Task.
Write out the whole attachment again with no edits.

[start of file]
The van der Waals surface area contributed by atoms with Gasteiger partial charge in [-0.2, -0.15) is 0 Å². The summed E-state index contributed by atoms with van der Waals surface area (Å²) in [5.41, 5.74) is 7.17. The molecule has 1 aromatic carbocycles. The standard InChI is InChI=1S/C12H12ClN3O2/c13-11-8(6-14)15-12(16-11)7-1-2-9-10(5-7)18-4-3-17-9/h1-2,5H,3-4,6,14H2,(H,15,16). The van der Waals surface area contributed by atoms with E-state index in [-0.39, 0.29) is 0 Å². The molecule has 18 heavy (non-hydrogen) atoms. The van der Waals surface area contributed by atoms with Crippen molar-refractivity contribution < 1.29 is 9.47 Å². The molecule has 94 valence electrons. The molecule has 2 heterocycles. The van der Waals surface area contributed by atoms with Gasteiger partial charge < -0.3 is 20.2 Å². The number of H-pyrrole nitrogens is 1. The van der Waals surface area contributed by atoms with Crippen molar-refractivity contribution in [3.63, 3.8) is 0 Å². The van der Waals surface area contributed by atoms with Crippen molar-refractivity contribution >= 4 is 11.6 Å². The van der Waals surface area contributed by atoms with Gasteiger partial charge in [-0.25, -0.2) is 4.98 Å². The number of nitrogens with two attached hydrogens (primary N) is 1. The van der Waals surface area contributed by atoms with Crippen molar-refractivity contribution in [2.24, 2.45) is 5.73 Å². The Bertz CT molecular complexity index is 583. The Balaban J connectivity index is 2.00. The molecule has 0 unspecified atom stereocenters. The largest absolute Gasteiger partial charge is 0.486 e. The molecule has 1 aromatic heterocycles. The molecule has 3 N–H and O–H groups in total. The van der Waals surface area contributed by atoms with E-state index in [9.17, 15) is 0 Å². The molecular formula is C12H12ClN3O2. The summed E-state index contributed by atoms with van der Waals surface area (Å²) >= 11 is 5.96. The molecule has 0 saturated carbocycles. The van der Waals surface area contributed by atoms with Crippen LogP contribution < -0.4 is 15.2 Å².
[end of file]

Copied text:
The van der Waals surface area contributed by atoms with Gasteiger partial charge in [-0.2, -0.15) is 0 Å². The summed E-state index contributed by atoms with van der Waals surface area (Å²) in [5.41, 5.74) is 7.17. The molecule has 1 aromatic carbocycles. The standard InChI is InChI=1S/C12H12ClN3O2/c13-11-8(6-14)15-12(16-11)7-1-2-9-10(5-7)18-4-3-17-9/h1-2,5H,3-4,6,14H2,(H,15,16). The van der Waals surface area contributed by atoms with E-state index in [-0.39, 0.29) is 0 Å². The molecule has 18 heavy (non-hydrogen) atoms. The van der Waals surface area contributed by atoms with Crippen molar-refractivity contribution < 1.29 is 9.47 Å². The molecule has 94 valence electrons. The molecule has 2 heterocycles. The van der Waals surface area contributed by atoms with Gasteiger partial charge < -0.3 is 20.2 Å². The number of H-pyrrole nitrogens is 1. The van der Waals surface area contributed by atoms with Crippen molar-refractivity contribution in [3.63, 3.8) is 0 Å². The van der Waals surface area contributed by atoms with Crippen molar-refractivity contribution >= 4 is 11.6 Å². The van der Waals surface area contributed by atoms with Gasteiger partial charge in [-0.25, -0.2) is 4.98 Å². The number of nitrogens with two attached hydrogens (primary N) is 1. The van der Waals surface area contributed by atoms with Crippen molar-refractivity contribution in [2.24, 2.45) is 5.73 Å². The Bertz CT molecular complexity index is 583. The Balaban J connectivity index is 2.00. The molecule has 0 unspecified atom stereocenters. The largest absolute Gasteiger partial charge is 0.486 e. The molecule has 1 aromatic heterocycles. The molecule has 3 N–H and O–H groups in total. The van der Waals surface area contributed by atoms with E-state index in [9.17, 15) is 0 Å². The molecular formula is C12H12ClN3O2. The summed E-state index contributed by atoms with van der Waals surface area (Å²) >= 11 is 5.96. The molecule has 0 saturated carbocycles. The van der Waals surface area contributed by atoms with Crippen LogP contribution < -0.4 is 15.2 Å².